oversight is clearly important, the reliability of the cost-of-war 
reports is also dependent on the quality of DOD's accounting data. 
Factors contributing to DOD's challenges in reporting reliable cost 
data include long-standing deficiencies in DOD's financial management 
systems. We are aware that DOD has efforts underway to improve these 
systems as well. 

We have also made recommendations to improve transparency and fiscal 
responsibility related to funding the war on terrorism, and to permit 
Congress and the administration to establish priorities and make trade- 
offs among those priorities in defense funding. Specifically, we 
recommended that DOD (1) issue guidance defining what constitutes the 
"longer war against terror," identify what costs are related to that 
longer war, and build these costs into the base defense budget; (2) 
identify incremental costs of the ongoing GWOT operations that can be 
moved into the base budget; and (3) in consultation with the Office of 
Management and Budget consider limiting emergency funding requests to 
truly unforeseen or sudden events. We will continue to review DOD's 
efforts to implement these recommendations as part of our follow-up 
work on GWOT. 

We are beginning to review DOD's fiscal year 2008 funding and reported 
obligations, including the reliability of the reported obligations. We 
are also beginning a review of the process, including models and other 
tools, used to estimate GWOT funding requirements. We plan to report on 
this work later this year. 

We conducted this performance audit from November 2007 to January 2008, 
in accordance with generally accepted government auditing standards. 
Those standards require that we plan and perform the audit to obtain 
sufficient, appropriate evidence to provide a reasonable basis for our 
findings and conclusions based on our audit objectives. We believe that 
the evidence obtained provides a reasonable basis for our findings and 
conclusions based on our audit objectives. 

Summary: 

From fiscal year 2001 through fiscal year 2007, Congress has provided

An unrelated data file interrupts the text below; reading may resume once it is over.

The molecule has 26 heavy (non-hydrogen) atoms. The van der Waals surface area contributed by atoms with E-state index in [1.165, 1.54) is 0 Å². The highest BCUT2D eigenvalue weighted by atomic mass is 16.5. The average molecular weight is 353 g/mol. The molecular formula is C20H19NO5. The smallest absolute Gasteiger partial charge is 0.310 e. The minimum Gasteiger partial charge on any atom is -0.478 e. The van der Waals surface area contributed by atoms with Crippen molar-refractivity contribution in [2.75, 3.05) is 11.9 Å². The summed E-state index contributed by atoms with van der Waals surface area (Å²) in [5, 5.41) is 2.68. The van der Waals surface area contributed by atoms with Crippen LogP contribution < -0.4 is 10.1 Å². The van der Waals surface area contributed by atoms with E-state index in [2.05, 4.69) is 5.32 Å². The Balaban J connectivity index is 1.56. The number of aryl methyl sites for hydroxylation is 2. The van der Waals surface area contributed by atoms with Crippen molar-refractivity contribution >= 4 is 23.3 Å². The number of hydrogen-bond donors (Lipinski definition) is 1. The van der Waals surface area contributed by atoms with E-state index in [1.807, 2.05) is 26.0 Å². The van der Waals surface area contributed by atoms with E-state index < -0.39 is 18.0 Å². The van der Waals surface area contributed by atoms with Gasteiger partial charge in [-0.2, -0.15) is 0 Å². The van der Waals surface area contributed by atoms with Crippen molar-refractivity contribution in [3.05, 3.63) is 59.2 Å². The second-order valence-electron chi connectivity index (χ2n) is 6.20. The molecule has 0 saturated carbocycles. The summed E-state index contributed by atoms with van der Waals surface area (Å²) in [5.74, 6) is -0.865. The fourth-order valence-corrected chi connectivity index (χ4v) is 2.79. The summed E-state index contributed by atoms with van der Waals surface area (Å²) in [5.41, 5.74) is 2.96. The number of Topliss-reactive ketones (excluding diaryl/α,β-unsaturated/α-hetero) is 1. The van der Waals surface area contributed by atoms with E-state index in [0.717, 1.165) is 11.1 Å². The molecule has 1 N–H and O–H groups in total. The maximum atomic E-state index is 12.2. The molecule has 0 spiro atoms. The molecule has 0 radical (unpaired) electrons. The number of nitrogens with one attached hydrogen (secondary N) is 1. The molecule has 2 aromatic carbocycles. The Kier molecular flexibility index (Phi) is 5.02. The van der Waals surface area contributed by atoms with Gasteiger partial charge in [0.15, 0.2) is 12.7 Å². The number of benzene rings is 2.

DOD with about $542.9 billion for its efforts in support of GWOT. 
[Footnote 10] DOD has reported obligations of about $492.2 billion for 
military operations in support of the war from fiscal years 2001 
through 2007. The $50.7 billion difference[Footnote 11] between DOD's 
GWOT appropriations and reported obligations can generally be 
attributed to multiyear funding for procurement; military construction; 
and research, development, test, and evaluation from previous GWOT- 
related appropriations[Footnote 12] that have yet to be obligated, and 
obligations for classified activities, which are not included in DOD's 
reported obligations. DOD's total reported obligations related to GWOT 
have demonstrated a steady annual increase each fiscal year through 
2007. Figure 1 shows DOD's cumulative reported GWOT obligations from 
fiscal year 2001 through fiscal year 2007. 

Figure 1: DOD's Cumulative Reported GWOT Obligations for Fiscal Years 
2001 through 2007: 

[See PDF for image] 

This figure is a line graph illustrating DOD's cumulative reported GWOT 
Obligations for fiscal years 2001 through 2007. The vertical axis of 
the graph represents dollars in billions from 0 to 500. The horizontal 
axis of the graph represents fiscal years 2001 through 2007. The 
following data is depicted: 

Fiscal year: 2001; 
Reported GWOT obligations: $0.2. 

Fiscal year: 2002; 
Reported GWOT obligations: $29.4. 

Fiscal year: 2003; 
Reported GWOT obligations: $98.0. 

Fiscal year: 2004; 
Reported GWOT obligations: $169.2. 

Fiscal year: 2005; 
Reported GWOT obligations: $254.0. 

Fiscal year: 2006; 
Reported GWOT obligations: $352.5. 

Fiscal year: 2007; 
Reported GWOT obligations: $492.2. 

Source: GAO analysis of DOD data. 

Note: Reported GWOT obligations include Operation Noble Eagle, 
Operation Enduring Freedom, and Operation Iraqi Freedom, and generally 
reflect costs reported in DOD's cost-of-war reports. However, the 
fiscal year 2002 and 2003 figures include about $20.1 billion that, 
according to DOD officials, was not reported in DOD's cost-of-war 
reports. GAO has assessed the reliability of DOD's obligation data and 
found significant problems, such that these data may not accurately 
reflect the true dollar value of GWOT obligations. 

[End of figure] 

DOD's reported obligations of about $139.8 billion in fiscal year 2007 
were approximately 1.4 times higher than reported GWOT obligations of 
about $98.4 billion for fiscal year 2006. The higher reported 
obligations in fiscal year 2007 are largely due to costs associated 
with Operation Iraqi Freedom, in part due to the surge strategy 
announced in January 2007, which provided for the deployment of 
additional troops. Also adding to the increased fiscal year 2007 
obligations is DOD's need to repair or replace equipment after several 
years of ongoing operations. Harsh combat and environmental conditions 
in-theater over sustained periods of time exacerbates equipment repair, 
replacement, and modernization problems that existed before the onset 
of combat operations in Iraq and Afghanistan. Consequently, obligations 
for procurement, which include aircraft, munitions, vehicles, 
communications, and electronics equipment, account for nearly a quarter 
of reported obligations--about $35.8 billion for fiscal year 2007, 
which is approximately two and a half times higher than reported 
obligations for procurement during fiscal year 2006. 

DOD's reported obligations through fiscal year 2007 include about